A form thread made me aware that there seems to be an issue with rsyslog performance if TLS is used. The past two weeks, I have worked on a paper which looks in-depth at rsyslog performance an I came across a paper [1] that promotes writing servers in that “traditional” multi-threaded way (with a single thread per connection). It addressed some of my concerns, and I thought it is worth actually trying out this approach (I outruled it for several years and never again looked at it). As a result, I created an experimental module imttcp, which works in this mode. I put this to test, especially as that would also lead to a much simpler programming paradigm. Unfortuantely, the performance results are devastive: while there is a very slight speedup with  a low connection number (close to the number of cores on the system), there is a dramatic negative speedup if running with many threads. Even at only 50 connections, rsyslog is dramatically slower (80 seconds for the same workload which was processed in 60 seconds with traditional imtcp or when running on a single connection). At 1,000 connections, the run was *extremely* slow. So this is definitely a dead-end. To be honest, Behren, condit and Brewer (the authors of [1]) claim that the problem lies in the current implementation of thread libraries. As one cure, they propose user-level threads. However, as far as I could find out, User-Level threads seem not to be much faster under Linux than Kernel-Level threads (which I used in my approach).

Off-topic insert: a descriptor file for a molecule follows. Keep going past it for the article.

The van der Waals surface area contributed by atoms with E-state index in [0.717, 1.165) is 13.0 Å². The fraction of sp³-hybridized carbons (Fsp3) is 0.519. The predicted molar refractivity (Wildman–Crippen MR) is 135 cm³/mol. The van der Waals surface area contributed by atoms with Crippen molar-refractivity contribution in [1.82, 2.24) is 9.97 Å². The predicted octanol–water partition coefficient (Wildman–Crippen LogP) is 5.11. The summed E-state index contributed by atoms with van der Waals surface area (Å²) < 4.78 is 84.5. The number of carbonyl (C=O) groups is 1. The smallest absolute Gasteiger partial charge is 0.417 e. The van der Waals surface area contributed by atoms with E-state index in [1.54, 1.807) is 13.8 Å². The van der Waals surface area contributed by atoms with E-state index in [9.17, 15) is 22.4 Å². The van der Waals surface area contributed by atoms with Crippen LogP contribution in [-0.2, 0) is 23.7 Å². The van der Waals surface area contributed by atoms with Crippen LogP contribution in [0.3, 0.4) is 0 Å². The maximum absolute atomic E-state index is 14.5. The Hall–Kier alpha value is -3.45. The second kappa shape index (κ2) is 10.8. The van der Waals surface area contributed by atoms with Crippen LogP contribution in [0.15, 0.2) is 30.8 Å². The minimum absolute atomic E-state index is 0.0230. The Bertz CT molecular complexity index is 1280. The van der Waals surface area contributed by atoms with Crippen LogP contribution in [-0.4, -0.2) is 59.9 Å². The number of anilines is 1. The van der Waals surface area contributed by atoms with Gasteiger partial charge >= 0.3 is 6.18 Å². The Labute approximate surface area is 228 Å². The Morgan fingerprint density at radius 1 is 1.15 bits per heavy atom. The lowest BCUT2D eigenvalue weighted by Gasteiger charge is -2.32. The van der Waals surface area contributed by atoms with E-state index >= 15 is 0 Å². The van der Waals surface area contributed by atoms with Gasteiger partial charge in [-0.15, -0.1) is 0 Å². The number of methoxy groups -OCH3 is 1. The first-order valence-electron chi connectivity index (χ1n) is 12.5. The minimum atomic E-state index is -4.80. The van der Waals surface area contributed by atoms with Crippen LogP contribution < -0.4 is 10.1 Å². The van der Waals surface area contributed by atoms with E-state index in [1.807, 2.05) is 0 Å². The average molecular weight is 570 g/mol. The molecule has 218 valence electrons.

Even more convincing is, from the rsyslog PoV, that there are clear reasons why the highly threaded input must be slower:

  • batch sizes are smaller, leading to much more overhead
  • many more context switches are needed to switch between the various i/o handlers
  • more OS API calls are required because in this model we get more   frequent wakeups on new incoming data, so we have less data available to read at each instant
  • more lock contention because many more threads compete on the main queue mutex

All in all, this means that the approach is not the right one, at least not for rsyslog (it may work better if the input can be processed totally independent, but I have note evaluated this). So I will look into an enhanced event-based model with a small set of input workers pulling off data (I assume this is useful for e.g. TLS, as TLS transport is much more computebound than other inputs, and this computation becomes a limiting factor for the overall processing speed under some circumstances – see [2]).

As a side-note: for obvious reasons, I will not try to finish imttcp. However, I have decided to leave it included in the source tree, so that a) someone else can build on it, if he sees value in that b) I may use it for some other tests in the future.

[1] R. Von Behren, J. Condit, and E. Brewer. Why events are a bad idea
      (for high-concurrency servers). In Proceedings of the 9th conference on Hot
     Topics in Operating Systems-Volume 9, page 4. USENIX Association, 2003.